This is very personal for me; I regretfully retired after 33 years as a high school Honors/A.P. teacher (British/World and American Lit & Comp) largely because our budget difficulties in California, combined with the demands and requirements of the Bush-era NCLB and the Obama Administration’s subsequent modifications of it, had resulted in the installation of Broad-trained administrators at our D. O. and at our school sites. Our district pimped itself (proudly) for Broad grants and spent money on whiz-bang tech panaceas du jour while “streamlining” instruction via the new standards and application models.
As a consequential part of the resultant blow-back, our librarian and her aide were removed from their positions while our school library itself had all of its books jettisoned as it was converted into a computer lab (the fourth at our school site). The principal at that time made the observation that the elimination of the library was no great loss because “....nobody reads books anymore.” (I had paid for a subscription to The New Yorker and Smithsonian magazine for the library for a number of years so that my students—and the student body at large—would have access to such fine periodicals and their wide-ranging subject matter). Then our Superintendent, the one responsible for establishing and implementing “the new paradigm,” went to work for the Broad Academy and turned the district over to one of his (Broad-influenced) lackeys (who’d been overseeing, among other things, I.T. at the D.O.)
As a veteran teacher in my field, I felt more and more alienated from my job over the past twelve years by federal, state, and local diktats that hemmed and hedged I and my colleagues in to such a degree that we could not give our kids the sort of education (and the experience of exploration, joy, and creativity) in our subjects that had worked so well for previous classes over the decades. Increasingly, I felt like I was being forced into betraying my mission, my field, my subject, the Humanities in general and my students until I could no longer stomach being a cog in the new system (and forcing my kids to accept their roles as cogs in a corporatist-infected and/or privatized perversion of what public education should be.
If President-Elect Trump’s and Betsey DeVos’ agenda and proposals are in sympathy, concord, and support of the corporatists and their allied privateering privatizers seeking to acquire, absorb, and vampirize public school systems, I (and numberless infinities of my fellows) dread the depredations that may further accrue and become established as public policy in whatever is left of public education during both his and her tenure.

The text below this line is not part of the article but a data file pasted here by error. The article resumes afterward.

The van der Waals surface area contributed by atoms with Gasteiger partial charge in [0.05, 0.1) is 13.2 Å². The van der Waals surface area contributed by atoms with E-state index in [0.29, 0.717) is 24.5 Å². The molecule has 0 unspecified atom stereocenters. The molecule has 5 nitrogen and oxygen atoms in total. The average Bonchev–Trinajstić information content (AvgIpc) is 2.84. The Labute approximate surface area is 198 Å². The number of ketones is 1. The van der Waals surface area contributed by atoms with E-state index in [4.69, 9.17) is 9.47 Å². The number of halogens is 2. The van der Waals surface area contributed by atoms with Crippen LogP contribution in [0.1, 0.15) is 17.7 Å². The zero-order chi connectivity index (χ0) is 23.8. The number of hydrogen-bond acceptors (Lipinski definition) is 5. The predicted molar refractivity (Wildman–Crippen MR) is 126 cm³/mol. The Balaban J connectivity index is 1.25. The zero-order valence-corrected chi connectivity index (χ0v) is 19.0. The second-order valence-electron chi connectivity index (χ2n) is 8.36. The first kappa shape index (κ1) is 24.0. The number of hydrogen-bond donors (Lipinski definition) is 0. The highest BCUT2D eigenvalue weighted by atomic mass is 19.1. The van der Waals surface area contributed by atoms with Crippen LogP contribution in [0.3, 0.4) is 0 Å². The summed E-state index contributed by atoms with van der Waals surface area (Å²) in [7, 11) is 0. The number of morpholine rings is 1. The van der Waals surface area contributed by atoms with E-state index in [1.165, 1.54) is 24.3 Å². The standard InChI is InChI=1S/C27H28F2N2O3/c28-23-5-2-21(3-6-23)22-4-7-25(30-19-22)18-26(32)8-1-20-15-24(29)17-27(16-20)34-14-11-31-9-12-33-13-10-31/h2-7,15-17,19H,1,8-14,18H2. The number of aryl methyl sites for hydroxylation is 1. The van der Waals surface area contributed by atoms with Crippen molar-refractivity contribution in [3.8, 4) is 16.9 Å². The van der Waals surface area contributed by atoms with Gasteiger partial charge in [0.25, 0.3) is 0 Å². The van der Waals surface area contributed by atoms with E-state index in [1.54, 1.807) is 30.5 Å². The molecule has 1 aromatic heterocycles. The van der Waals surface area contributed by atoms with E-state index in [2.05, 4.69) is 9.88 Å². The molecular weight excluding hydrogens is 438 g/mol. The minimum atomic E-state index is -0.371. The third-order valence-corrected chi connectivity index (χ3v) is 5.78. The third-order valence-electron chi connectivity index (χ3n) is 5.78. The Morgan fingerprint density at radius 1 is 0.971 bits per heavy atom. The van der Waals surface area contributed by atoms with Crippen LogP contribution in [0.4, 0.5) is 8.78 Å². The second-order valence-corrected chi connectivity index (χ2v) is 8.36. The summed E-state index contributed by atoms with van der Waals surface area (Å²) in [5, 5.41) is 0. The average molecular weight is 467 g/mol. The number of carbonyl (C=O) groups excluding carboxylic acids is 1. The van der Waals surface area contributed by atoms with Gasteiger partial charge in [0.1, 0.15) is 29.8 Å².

Trump’s and DeVos’ agenda and proposals seem bound to produce catastrophic results of greater breadth and magnitude than we have seen yet, perhaps paralleling the shocking consequences that already have been exposed as results of the privatization and out-sourcing of prisons over the past several years.


Like I said, when I retired in 2008 I thought I must be missing something. I could not fathom what we were gaining by all the reforms, by all the billions spent on testing, by all the laws implemented to punish teachers.

It turns out, I’m not alone. Mr. Reuss is not alone.

I missed this story when it first came out, but millions of teachers are deeply concerned. Perhaps you missed it too, since so many of you would have been busy wrapping up the million year-end tasks that mark the lives of all good teachers. In May 2016, USA Today published a story with this headline:

Survey: Nearly Half of Teachers Would Quit now for Higher-Paying Job


Based on work done by the Center for Education Policy, and interviews with more than 3300 teachers, one of the most frightening details came up in the second paragraph, when reporters noted six in ten teachers were losing enthusiasm for their jobs. That response is chilling, I believe; but we can’t blame teachers. Just under half, 49%, said the stress and disappointments of the job “aren’t really worth it.”

Even worse, it’s not just teachers who suffer—as we hammer children with standardized tests. Jahana Hayes, 2016 National Teacher of the Year, expressed concern: “Every day I see students who are increasingly frustrated because they are excellent students who are productive and active in the school community, yet this may not translate in their standardized test scores,” she wrote in her application for the award.

I decided to check the survey results myself. If you think “school reform” has been a disaster, join the crowd.

(It probably should be a mob!)

First, most real educators realize their voices are ignored at the national level, by arrogant experts:



            Secondly, teachers admit they are devoting significant chunks of instructional time to testing—but don’t believe all that time is justified.







            And third, I might add a little of my own research. 

            If you think standardized testing hasn’t helped, test scores from the Program for International Student Assessment, from the Scholastic Aptitude Test, and several other measurements show they have not.